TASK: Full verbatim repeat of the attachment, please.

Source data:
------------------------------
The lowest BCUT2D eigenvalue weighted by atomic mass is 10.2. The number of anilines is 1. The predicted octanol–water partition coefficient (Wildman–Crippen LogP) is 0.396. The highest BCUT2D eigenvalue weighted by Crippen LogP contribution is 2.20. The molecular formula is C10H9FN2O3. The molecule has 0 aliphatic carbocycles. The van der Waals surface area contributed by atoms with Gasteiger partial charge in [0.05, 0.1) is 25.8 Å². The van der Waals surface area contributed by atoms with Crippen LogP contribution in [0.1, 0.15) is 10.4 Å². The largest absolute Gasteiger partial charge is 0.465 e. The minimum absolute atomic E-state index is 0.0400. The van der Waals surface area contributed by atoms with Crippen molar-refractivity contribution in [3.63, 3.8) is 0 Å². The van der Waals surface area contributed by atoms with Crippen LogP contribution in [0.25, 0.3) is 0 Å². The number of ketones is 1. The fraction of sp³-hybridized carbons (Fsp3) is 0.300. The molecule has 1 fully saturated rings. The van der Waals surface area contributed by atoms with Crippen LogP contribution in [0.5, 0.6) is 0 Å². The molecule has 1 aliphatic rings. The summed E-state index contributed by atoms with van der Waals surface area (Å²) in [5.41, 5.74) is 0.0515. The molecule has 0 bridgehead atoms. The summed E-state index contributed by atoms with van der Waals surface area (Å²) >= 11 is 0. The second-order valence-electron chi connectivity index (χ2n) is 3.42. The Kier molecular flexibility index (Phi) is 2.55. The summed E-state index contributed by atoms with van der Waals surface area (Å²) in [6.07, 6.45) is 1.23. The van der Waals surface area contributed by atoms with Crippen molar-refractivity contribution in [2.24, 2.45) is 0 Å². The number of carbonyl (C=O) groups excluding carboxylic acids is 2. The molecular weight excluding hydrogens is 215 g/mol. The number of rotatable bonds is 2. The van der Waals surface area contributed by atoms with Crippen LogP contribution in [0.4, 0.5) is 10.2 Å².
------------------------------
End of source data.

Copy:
The lowest BCUT2D eigenvalue weighted by atomic mass is 10.2. The number of anilines is 1. The predicted octanol–water partition coefficient (Wildman–Crippen LogP) is 0.396. The highest BCUT2D eigenvalue weighted by Crippen LogP contribution is 2.20. The molecular formula is C10H9FN2O3. The molecule has 0 aliphatic carbocycles. The van der Waals surface area contributed by atoms with Gasteiger partial charge in [0.05, 0.1) is 25.8 Å². The van der Waals surface area contributed by atoms with Crippen LogP contribution in [0.1, 0.15) is 10.4 Å². The largest absolute Gasteiger partial charge is 0.465 e. The minimum absolute atomic E-state index is 0.0400. The van der Waals surface area contributed by atoms with Crippen molar-refractivity contribution in [3.63, 3.8) is 0 Å². The van der Waals surface area contributed by atoms with Crippen LogP contribution in [0.25, 0.3) is 0 Å². The number of ketones is 1. The fraction of sp³-hybridized carbons (Fsp3) is 0.300. The molecule has 1 fully saturated rings. The van der Waals surface area contributed by atoms with Crippen LogP contribution in [0.5, 0.6) is 0 Å². The molecule has 1 aliphatic rings. The summed E-state index contributed by atoms with van der Waals surface area (Å²) in [5.41, 5.74) is 0.0515. The molecule has 0 bridgehead atoms. The summed E-state index contributed by atoms with van der Waals surface area (Å²) >= 11 is 0. The second-order valence-electron chi connectivity index (χ2n) is 3.42. The Kier molecular flexibility index (Phi) is 2.55. The summed E-state index contributed by atoms with van der Waals surface area (Å²) in [6.07, 6.45) is 1.23. The van der Waals surface area contributed by atoms with Crippen molar-refractivity contribution in [2.24, 2.45) is 0 Å². The number of carbonyl (C=O) groups excluding carboxylic acids is 2. The molecular weight excluding hydrogens is 215 g/mol. The number of rotatable bonds is 2. The van der Waals surface area contributed by atoms with Crippen LogP contribution in [0.4, 0.5) is 10.2 Å².